There are many situations in Enterprise IT where we need to move, copy or integrate datasets. For example, populating a centralised data warehouse or data lake, integrating two systems such as an ecommerce and CRM system, or exchanging data between partner organisations perhaps by a simple file transfer.
Moving data around in this manner is referred to as Extract, Transform and Load or ETL. This describes the end to end process of extracting data from the source system, transforming it for the required format, and inserting or updating data in the destination.
ETL is a very mature practice, and Data engineers have been kept busy for years moving this data around, writing the scripts, managing the associated ETL tools and dealing with data errors as they arise as a business as usual function.
Historically, ETL has been built around exchanging data as batches. For instance, a set of files are extracted and uploaded to some target every hour or every day, containing all of the records which have been updated in the last window. This simple approach has served us well and will continue to serve us well for many use cases. However, there are a number of downsides to batch based data integration:
- It's slow - The destination system could be waiting for hours or even days to receive the most recent data;
- It's fragile - There could be various errors processing records which usually require human interaction to investigate before the data can be re-pushed;
- It impacts the customer experience - If we have a synchronous or low latency integration, we can inform the user immediately when the action has taken place. With delayed batch, this isn't possible.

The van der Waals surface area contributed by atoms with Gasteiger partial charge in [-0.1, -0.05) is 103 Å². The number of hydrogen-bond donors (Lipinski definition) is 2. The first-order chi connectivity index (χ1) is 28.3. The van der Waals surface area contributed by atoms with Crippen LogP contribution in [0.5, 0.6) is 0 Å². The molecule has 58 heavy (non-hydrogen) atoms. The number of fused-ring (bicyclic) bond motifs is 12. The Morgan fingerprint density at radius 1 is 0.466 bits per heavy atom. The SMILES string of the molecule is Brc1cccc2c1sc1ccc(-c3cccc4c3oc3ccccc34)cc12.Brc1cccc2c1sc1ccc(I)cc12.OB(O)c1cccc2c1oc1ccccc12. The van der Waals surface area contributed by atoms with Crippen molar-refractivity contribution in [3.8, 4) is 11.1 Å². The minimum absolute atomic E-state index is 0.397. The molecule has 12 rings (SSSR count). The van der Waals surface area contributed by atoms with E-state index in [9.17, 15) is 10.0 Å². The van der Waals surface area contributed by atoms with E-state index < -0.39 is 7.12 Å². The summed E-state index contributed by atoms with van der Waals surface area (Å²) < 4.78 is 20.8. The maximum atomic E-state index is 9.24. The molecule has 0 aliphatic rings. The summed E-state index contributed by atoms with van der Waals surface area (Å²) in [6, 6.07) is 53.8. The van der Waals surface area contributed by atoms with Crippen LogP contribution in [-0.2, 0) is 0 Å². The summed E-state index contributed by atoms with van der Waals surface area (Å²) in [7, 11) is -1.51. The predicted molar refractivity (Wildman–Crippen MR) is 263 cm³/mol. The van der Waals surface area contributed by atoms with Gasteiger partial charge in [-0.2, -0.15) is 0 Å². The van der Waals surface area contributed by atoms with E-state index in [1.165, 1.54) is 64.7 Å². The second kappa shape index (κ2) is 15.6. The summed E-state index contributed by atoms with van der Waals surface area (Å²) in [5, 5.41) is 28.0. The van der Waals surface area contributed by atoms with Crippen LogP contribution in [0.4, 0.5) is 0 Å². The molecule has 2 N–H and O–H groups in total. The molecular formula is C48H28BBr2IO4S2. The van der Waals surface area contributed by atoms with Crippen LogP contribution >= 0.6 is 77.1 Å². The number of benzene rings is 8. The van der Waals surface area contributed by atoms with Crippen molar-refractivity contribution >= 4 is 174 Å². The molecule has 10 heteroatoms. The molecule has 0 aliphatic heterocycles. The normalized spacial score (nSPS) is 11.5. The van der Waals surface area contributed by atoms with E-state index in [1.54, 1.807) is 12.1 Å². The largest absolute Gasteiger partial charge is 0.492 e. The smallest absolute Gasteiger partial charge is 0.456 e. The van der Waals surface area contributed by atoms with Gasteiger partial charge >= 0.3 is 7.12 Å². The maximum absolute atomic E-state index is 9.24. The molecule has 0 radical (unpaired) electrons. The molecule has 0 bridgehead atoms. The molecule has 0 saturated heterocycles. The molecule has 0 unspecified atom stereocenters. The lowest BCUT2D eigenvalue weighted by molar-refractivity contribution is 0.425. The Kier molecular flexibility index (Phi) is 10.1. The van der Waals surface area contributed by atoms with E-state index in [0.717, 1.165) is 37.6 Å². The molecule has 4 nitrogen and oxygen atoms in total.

Because of the increased need for speed, attention has turned to streaming Extract Transform and Load, where we perform the ETL process by capturing data at the source system as it is generated, and push it straight to the destination for immediate and continuous processing. These events are typically sent over a message broker or streaming platform such as Kafka, or perhaps through a direct API call. Changes also need to be captured at the source system, and the destination system needs to be modified to process the continuous stream of events.
The main benefit of this change is its impact on employee and customer experience. For instance, if a transaction is placed and then the customer immediately calls the call centre to amend the order, the call centre agent will see the current state of the world and give the customer the best possible service. This avoids the situation where the customer needs to call back tomorrow, or where there change should be reflected on the system in the next 30 minutes.
ETL isn't as exciting as some of the innovaitons in the data world which are happening right now. However, it is a foundational part of enterprise technology. Deploying streaming ETL to improve it's timeliness and reliability can undoubtedly improve the customer experience and help businesses to operate more intelligently and efficiently.